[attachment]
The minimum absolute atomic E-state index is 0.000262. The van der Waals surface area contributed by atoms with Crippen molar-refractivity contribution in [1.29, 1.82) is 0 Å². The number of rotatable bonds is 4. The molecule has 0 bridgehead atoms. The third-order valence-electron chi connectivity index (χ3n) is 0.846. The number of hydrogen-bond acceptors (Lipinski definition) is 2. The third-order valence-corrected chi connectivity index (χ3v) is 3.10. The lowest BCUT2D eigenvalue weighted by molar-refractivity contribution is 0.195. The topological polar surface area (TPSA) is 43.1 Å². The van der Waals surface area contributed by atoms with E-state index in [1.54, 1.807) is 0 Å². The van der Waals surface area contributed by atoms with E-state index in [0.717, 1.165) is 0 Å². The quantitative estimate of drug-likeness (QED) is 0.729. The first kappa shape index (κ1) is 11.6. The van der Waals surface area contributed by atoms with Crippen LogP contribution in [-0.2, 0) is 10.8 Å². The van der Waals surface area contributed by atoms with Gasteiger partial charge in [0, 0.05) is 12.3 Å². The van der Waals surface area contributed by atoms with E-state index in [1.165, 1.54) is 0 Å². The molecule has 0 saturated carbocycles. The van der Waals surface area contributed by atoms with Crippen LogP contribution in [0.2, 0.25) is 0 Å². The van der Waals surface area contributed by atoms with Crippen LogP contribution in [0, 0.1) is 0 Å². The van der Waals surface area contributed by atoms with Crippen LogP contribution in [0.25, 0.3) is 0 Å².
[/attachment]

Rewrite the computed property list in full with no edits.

The minimum absolute atomic E-state index is 0.000262. The van der Waals surface area contributed by atoms with Crippen molar-refractivity contribution in [1.29, 1.82) is 0 Å². The number of rotatable bonds is 4. The molecule has 0 bridgehead atoms. The third-order valence-electron chi connectivity index (χ3n) is 0.846. The number of hydrogen-bond acceptors (Lipinski definition) is 2. The third-order valence-corrected chi connectivity index (χ3v) is 3.10. The lowest BCUT2D eigenvalue weighted by molar-refractivity contribution is 0.195. The topological polar surface area (TPSA) is 43.1 Å². The van der Waals surface area contributed by atoms with E-state index in [1.54, 1.807) is 0 Å². The van der Waals surface area contributed by atoms with E-state index in [0.717, 1.165) is 0 Å². The quantitative estimate of drug-likeness (QED) is 0.729. The first kappa shape index (κ1) is 11.6. The van der Waals surface area contributed by atoms with Crippen LogP contribution in [-0.2, 0) is 10.8 Å². The van der Waals surface area contributed by atoms with Gasteiger partial charge in [0, 0.05) is 12.3 Å². The van der Waals surface area contributed by atoms with E-state index in [1.165, 1.54) is 0 Å². The molecule has 0 saturated carbocycles. The van der Waals surface area contributed by atoms with Crippen LogP contribution in [0.2, 0.25) is 0 Å². The van der Waals surface area contributed by atoms with Crippen LogP contribution in [0, 0.1) is 0 Å². The van der Waals surface area contributed by atoms with Crippen LogP contribution in [0.25, 0.3) is 0 Å².